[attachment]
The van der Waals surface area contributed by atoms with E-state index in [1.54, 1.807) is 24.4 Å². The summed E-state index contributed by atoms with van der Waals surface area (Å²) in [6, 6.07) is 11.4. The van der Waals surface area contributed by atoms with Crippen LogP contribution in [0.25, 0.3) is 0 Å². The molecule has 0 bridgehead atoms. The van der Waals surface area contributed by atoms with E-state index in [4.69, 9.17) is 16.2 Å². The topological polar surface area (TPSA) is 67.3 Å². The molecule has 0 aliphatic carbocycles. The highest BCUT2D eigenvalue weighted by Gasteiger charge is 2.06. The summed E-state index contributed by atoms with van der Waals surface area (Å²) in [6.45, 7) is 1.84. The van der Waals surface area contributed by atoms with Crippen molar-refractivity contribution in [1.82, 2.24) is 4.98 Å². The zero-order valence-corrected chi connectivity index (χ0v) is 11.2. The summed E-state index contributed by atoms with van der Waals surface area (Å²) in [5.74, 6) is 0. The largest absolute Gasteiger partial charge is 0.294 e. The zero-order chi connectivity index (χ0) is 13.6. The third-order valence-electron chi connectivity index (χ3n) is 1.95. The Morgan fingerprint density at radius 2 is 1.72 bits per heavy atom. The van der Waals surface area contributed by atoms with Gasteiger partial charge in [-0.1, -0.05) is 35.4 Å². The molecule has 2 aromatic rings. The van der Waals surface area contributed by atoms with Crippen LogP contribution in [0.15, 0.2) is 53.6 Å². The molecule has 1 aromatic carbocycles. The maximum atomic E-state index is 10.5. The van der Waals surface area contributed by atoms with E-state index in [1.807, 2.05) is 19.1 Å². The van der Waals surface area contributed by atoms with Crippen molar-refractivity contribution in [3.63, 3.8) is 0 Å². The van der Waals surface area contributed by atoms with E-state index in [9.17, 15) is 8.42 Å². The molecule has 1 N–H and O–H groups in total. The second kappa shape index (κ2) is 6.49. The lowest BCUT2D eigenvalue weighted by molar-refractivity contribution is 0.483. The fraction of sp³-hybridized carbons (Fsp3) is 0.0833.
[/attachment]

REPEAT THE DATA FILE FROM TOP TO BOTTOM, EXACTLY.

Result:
The van der Waals surface area contributed by atoms with E-state index in [1.54, 1.807) is 24.4 Å². The summed E-state index contributed by atoms with van der Waals surface area (Å²) in [6, 6.07) is 11.4. The van der Waals surface area contributed by atoms with Crippen LogP contribution in [0.25, 0.3) is 0 Å². The molecule has 0 bridgehead atoms. The van der Waals surface area contributed by atoms with E-state index in [4.69, 9.17) is 16.2 Å². The topological polar surface area (TPSA) is 67.3 Å². The molecule has 0 aliphatic carbocycles. The highest BCUT2D eigenvalue weighted by Gasteiger charge is 2.06. The summed E-state index contributed by atoms with van der Waals surface area (Å²) in [6.45, 7) is 1.84. The van der Waals surface area contributed by atoms with Crippen molar-refractivity contribution in [1.82, 2.24) is 4.98 Å². The zero-order valence-corrected chi connectivity index (χ0v) is 11.2. The summed E-state index contributed by atoms with van der Waals surface area (Å²) in [5.74, 6) is 0. The largest absolute Gasteiger partial charge is 0.294 e. The zero-order chi connectivity index (χ0) is 13.6. The third-order valence-electron chi connectivity index (χ3n) is 1.95. The Morgan fingerprint density at radius 2 is 1.72 bits per heavy atom. The van der Waals surface area contributed by atoms with Gasteiger partial charge in [-0.1, -0.05) is 35.4 Å². The molecule has 2 aromatic rings. The van der Waals surface area contributed by atoms with Crippen LogP contribution in [0.15, 0.2) is 53.6 Å². The molecule has 1 aromatic carbocycles. The maximum atomic E-state index is 10.5. The van der Waals surface area contributed by atoms with E-state index in [1.807, 2.05) is 19.1 Å². The van der Waals surface area contributed by atoms with Crippen molar-refractivity contribution in [3.63, 3.8) is 0 Å². The van der Waals surface area contributed by atoms with E-state index in [9.17, 15) is 8.42 Å². The molecule has 1 N–H and O–H groups in total. The second kappa shape index (κ2) is 6.49. The lowest BCUT2D eigenvalue weighted by molar-refractivity contribution is 0.483. The fraction of sp³-hybridized carbons (Fsp3) is 0.0833.